This same concept could feed into an interactive mirror in a changing room. The mirror might suggest certain things – for example, because the customer likes X they should buy Y. The customer should also be able to access the same level of information about the product as if they were buying it online, such as if the product is available in a different size.

Finally, customers should be able to buy by selecting which items they want and ‘check out’ there and then. It might sound like something out of Minority Report, but it’s not. AmazeRealise has already created Match, which does exactly that!

Welcome to in store search optimisation.

So, when you ask what we should expect for search and eCommerce:

  • Digital will meet the high street. If it doesn’t, the high street will die out, but if the high street does merge with the digital sphere, it will start the rise of in-store search optimisation.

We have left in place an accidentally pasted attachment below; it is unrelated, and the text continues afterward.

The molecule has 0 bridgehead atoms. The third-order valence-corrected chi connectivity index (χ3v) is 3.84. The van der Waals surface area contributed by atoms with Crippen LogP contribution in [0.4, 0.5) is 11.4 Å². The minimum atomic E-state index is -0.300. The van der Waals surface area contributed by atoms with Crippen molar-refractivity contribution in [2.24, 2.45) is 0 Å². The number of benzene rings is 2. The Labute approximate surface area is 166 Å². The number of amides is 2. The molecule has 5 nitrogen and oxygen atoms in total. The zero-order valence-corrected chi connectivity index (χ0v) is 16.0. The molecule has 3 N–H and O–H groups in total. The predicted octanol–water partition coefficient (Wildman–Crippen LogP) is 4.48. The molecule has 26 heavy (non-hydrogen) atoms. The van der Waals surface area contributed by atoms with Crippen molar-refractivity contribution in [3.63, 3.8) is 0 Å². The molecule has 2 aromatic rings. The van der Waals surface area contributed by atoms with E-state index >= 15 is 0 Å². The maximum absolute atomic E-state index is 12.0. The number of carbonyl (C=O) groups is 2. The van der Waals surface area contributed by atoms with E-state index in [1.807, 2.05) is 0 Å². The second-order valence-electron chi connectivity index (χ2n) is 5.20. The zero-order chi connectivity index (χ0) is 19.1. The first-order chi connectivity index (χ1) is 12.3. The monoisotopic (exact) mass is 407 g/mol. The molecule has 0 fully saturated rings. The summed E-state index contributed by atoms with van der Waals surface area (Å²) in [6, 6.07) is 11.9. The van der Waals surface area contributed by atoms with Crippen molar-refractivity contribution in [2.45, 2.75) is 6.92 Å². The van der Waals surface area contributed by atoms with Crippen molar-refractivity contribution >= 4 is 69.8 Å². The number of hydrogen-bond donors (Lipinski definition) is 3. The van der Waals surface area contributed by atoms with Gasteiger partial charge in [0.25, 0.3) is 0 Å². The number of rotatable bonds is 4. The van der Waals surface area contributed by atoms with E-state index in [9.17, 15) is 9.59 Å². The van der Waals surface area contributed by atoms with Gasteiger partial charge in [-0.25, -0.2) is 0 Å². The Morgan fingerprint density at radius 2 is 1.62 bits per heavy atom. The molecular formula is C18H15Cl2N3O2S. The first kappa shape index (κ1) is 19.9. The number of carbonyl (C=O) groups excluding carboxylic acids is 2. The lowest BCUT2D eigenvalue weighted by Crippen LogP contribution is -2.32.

• Amazon’s hold over eCommerce will grow stronger and when the eCommerce world understands that, SEOs will start moving our focus from Google and Bing to Amazon.
  • Because of the rise of Amazon, the world will realise that, at the moment and for the foreseeable future, voice search isn’t that big of a deal, and certainly not a big money maker… Unless your customers own an Alexa and you sell on Amazon.
  • Back in more traditional realms of link building, the more relevant the link the more traffic flow will flow through it and hopefully, it will end this war between journalists and PRs

Finally, and most importantly, with all the right data about our customers, we can out Google, Google!
Think you’re prepared for this vision of the future? Contact me at [email protected] to share your thoughts.